Her voice shaking slightly, Gov. Nikki Haley told House members Thursday who are looking into whether she illegally used her office for personal gain that the GOP activist who filed the complaint against her is a racist, sexist bigot who has tried everything in his power to hurt me and my family.
Haleys allegations of bias came after an executive testified that a Columbia engineering firm paid then-state Rep. Haley, a Lexington County Republican, $48,000 over almost two years as a passive consultant to scout out new business, but Haley turned up no new work.
In her surprise testimony, Haley repeated a story she has told before in her memoir and to the media that her accuser, Camden businessman and attorney John Rainey, is a bigot.
Haley said in her only meeting with him, while she was running for governor, Rainey was demanding and demeaning, and she told her staff she did not want any campaign contributions from him.
He wanted me to prove certain things so that if I took the oath, they wouldnt find out later that my family was related to terrorists, Haley said. Im still very offended by that.
Rainey declined to comment Thursday.
However, one of his attorneys said Thursdays hearing was a farce.
Chris Kenney said the committee called too few witnesses with direct knowledge of what happened, alluding to several witnesses who said they did not know specifics but then named others who did and could be called as witnesses.
The House Ethics Committee ought to be ashamed of itself, Kenney said. What we saw was a farce designed to paper over the facts.
Following a parade of witnesses Thursday who testified that Haley did nothing wrong while she was a state representative, Haley said she did not pressure lobbyists or their clients to give money to the Lexington Medical Center Foundation, where she was a $110,000-a-year fundraiser.
Haley said she also did not lobby on behalf of Lexington Medical as it fought to get state approval for a heart-surgery center, or for the Columbia-based Wilbur Smith Associates engineering firm, where she was paid $48,000 to win new work.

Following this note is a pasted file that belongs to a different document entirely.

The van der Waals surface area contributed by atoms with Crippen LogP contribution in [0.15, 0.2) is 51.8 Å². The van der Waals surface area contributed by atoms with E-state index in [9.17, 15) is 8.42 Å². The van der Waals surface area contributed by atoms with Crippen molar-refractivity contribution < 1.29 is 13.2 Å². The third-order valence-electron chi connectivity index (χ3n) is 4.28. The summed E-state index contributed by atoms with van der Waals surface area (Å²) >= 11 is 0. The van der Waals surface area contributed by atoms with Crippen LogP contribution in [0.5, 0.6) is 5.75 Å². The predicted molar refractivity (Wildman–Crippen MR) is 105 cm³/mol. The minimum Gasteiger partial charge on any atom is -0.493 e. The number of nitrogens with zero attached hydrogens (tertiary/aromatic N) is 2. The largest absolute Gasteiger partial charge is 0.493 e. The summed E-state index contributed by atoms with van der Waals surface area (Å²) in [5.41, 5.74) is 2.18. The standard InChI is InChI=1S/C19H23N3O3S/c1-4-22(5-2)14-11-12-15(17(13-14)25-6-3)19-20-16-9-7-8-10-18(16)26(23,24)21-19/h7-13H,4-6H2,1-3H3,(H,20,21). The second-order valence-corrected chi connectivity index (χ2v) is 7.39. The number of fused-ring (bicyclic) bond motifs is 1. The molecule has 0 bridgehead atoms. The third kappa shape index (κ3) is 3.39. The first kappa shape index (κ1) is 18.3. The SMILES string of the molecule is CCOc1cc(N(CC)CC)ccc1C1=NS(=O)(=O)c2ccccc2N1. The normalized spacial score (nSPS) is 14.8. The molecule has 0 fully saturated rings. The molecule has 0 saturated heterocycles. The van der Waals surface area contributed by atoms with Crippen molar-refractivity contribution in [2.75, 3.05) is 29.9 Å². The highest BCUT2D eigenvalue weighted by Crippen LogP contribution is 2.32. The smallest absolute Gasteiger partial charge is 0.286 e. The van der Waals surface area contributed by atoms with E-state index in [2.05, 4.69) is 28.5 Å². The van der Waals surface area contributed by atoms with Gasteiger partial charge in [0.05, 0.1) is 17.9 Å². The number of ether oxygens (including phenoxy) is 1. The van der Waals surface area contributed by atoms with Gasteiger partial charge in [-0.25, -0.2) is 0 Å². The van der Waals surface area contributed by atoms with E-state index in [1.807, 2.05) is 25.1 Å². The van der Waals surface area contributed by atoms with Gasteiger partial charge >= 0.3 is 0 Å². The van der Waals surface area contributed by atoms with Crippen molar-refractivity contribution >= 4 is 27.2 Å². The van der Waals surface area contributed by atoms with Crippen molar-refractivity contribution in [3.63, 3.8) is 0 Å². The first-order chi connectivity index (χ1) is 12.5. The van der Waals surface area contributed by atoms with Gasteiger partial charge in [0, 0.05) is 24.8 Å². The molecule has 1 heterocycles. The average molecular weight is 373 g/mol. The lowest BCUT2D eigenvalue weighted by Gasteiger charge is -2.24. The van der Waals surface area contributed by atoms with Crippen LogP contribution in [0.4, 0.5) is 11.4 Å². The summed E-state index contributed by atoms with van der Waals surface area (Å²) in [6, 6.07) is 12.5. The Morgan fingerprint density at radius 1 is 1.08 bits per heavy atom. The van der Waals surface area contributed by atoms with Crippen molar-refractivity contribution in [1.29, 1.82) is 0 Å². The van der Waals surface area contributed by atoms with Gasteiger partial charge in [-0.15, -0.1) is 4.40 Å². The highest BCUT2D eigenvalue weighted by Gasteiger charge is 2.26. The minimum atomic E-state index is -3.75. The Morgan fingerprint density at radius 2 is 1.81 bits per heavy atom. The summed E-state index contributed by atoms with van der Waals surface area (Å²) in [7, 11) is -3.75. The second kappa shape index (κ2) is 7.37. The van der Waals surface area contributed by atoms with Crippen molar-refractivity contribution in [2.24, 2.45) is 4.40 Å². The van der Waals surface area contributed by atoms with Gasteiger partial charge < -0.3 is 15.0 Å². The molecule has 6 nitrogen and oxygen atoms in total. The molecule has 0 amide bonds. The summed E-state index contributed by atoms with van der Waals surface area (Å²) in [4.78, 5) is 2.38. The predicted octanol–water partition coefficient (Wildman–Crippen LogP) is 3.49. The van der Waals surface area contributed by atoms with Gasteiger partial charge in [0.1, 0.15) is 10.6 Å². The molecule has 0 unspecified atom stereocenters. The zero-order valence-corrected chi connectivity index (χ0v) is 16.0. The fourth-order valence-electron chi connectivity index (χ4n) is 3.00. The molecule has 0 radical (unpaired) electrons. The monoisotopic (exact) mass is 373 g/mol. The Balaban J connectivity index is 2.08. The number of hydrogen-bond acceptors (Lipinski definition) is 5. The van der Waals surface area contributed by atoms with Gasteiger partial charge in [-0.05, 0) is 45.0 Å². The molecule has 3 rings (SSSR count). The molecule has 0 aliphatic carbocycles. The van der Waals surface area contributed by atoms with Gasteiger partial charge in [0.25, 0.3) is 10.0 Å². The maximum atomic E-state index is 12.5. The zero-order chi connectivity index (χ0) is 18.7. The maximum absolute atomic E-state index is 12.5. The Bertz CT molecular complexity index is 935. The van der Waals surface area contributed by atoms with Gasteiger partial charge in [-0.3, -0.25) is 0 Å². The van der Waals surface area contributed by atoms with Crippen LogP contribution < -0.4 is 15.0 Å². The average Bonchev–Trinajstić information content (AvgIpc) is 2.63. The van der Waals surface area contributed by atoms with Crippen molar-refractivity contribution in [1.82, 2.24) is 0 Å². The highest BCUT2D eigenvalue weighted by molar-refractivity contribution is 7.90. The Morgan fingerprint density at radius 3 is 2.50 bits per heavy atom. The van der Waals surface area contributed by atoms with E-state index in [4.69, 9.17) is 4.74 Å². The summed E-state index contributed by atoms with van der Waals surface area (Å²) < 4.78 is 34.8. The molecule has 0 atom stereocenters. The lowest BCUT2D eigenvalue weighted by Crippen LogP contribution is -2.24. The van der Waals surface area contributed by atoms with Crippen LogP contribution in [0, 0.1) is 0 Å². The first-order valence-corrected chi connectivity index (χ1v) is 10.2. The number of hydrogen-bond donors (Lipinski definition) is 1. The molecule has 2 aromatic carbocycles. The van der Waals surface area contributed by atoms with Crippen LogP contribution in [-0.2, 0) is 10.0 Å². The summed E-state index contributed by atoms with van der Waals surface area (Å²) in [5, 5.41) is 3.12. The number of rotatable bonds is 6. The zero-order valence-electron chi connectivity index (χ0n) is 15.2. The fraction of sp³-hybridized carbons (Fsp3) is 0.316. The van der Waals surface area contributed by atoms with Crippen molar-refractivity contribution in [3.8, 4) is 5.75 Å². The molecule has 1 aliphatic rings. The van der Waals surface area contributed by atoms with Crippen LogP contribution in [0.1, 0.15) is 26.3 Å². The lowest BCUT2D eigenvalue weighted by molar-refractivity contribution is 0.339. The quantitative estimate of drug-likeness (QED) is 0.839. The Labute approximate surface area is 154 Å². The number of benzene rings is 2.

I just want the truth out there, Haley said. I know exactly what my frame of mind was. I know exactly what actions I took. I know the situations that were at hand.
I have done nothing wrong. Ive done nothing wrong.
Misinformed, misguided, mistaken
Haley is the first governor ever to appear before a South Carolina House Ethics Committee hearing. Her case went before her former colleagues, rather than the State Ethics Commission, because Raineys allegations stem from Haleys time representing Lexington County, from 2005-10, before she became governor.
The six-member committee, made up of five Republicans and a Democrat, could clear Haley of all charges when it begins its deliberations today. It also could find against her, reprimanding or fining her, or refer her case to the S.C. attorney general, who could investigate to determine whether criminal charges are warranted.
In his opening statement, Haleys attorney, Butch Bowers, compared Rainey to the Chickenhawk character in the Looney Tunes cartoons, who, after being duped, keeps believing that a dog is a chicken.
Hes misinformed, misguided and mistaken, Bowers said. Just because he says it with conviction doesnt mean its true.
Rainey, who was a major fundraiser for President George W. Bush and chairman of the state Board of Economic Advisors under Gov. Mark Sanford, was subpoenaed by Haleys legal team but he was not called as a witness.